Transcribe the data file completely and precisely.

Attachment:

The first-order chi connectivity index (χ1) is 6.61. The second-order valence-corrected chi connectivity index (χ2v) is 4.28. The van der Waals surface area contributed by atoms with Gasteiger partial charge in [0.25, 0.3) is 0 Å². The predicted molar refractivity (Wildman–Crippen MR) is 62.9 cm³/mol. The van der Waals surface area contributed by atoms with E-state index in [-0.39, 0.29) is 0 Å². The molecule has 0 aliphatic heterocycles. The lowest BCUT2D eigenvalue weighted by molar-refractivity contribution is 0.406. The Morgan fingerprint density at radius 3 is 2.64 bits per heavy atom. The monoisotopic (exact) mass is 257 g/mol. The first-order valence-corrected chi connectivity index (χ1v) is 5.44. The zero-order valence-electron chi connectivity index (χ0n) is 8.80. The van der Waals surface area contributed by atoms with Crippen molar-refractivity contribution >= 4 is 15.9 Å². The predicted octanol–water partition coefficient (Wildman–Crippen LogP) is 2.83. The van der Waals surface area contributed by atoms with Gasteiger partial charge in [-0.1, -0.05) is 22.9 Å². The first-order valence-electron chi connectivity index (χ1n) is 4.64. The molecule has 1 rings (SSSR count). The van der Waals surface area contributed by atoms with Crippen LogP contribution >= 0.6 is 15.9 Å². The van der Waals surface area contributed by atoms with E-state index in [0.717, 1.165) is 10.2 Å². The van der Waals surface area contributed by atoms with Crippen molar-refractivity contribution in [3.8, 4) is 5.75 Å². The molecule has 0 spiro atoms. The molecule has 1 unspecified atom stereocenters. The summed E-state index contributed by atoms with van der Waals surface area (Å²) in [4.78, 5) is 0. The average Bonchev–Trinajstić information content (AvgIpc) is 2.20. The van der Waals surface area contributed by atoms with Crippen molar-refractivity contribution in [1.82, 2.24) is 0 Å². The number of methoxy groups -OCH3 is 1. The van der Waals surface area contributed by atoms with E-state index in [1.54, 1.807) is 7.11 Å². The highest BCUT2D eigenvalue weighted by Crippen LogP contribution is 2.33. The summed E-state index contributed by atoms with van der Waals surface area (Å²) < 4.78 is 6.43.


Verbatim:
The first-order chi connectivity index (χ1) is 6.61. The second-order valence-corrected chi connectivity index (χ2v) is 4.28. The van der Waals surface area contributed by atoms with Gasteiger partial charge in [0.25, 0.3) is 0 Å². The predicted molar refractivity (Wildman–Crippen MR) is 62.9 cm³/mol. The van der Waals surface area contributed by atoms with E-state index in [-0.39, 0.29) is 0 Å². The molecule has 0 aliphatic heterocycles. The lowest BCUT2D eigenvalue weighted by molar-refractivity contribution is 0.406. The Morgan fingerprint density at radius 3 is 2.64 bits per heavy atom. The monoisotopic (exact) mass is 257 g/mol. The first-order valence-corrected chi connectivity index (χ1v) is 5.44. The zero-order valence-electron chi connectivity index (χ0n) is 8.80. The van der Waals surface area contributed by atoms with Crippen molar-refractivity contribution >= 4 is 15.9 Å². The predicted octanol–water partition coefficient (Wildman–Crippen LogP) is 2.83. The van der Waals surface area contributed by atoms with Gasteiger partial charge in [-0.1, -0.05) is 22.9 Å². The first-order valence-electron chi connectivity index (χ1n) is 4.64. The molecule has 1 rings (SSSR count). The van der Waals surface area contributed by atoms with Crippen LogP contribution >= 0.6 is 15.9 Å². The van der Waals surface area contributed by atoms with E-state index in [0.717, 1.165) is 10.2 Å². The van der Waals surface area contributed by atoms with Crippen molar-refractivity contribution in [3.8, 4) is 5.75 Å². The molecule has 0 spiro atoms. The molecule has 1 unspecified atom stereocenters. The summed E-state index contributed by atoms with van der Waals surface area (Å²) in [4.78, 5) is 0. The average Bonchev–Trinajstić information content (AvgIpc) is 2.20. The van der Waals surface area contributed by atoms with Crippen molar-refractivity contribution in [1.82, 2.24) is 0 Å². The number of methoxy groups -OCH3 is 1. The van der Waals surface area contributed by atoms with E-state index in [1.54, 1.807) is 7.11 Å². The highest BCUT2D eigenvalue weighted by Crippen LogP contribution is 2.33. The summed E-state index contributed by atoms with van der Waals surface area (Å²) < 4.78 is 6.43.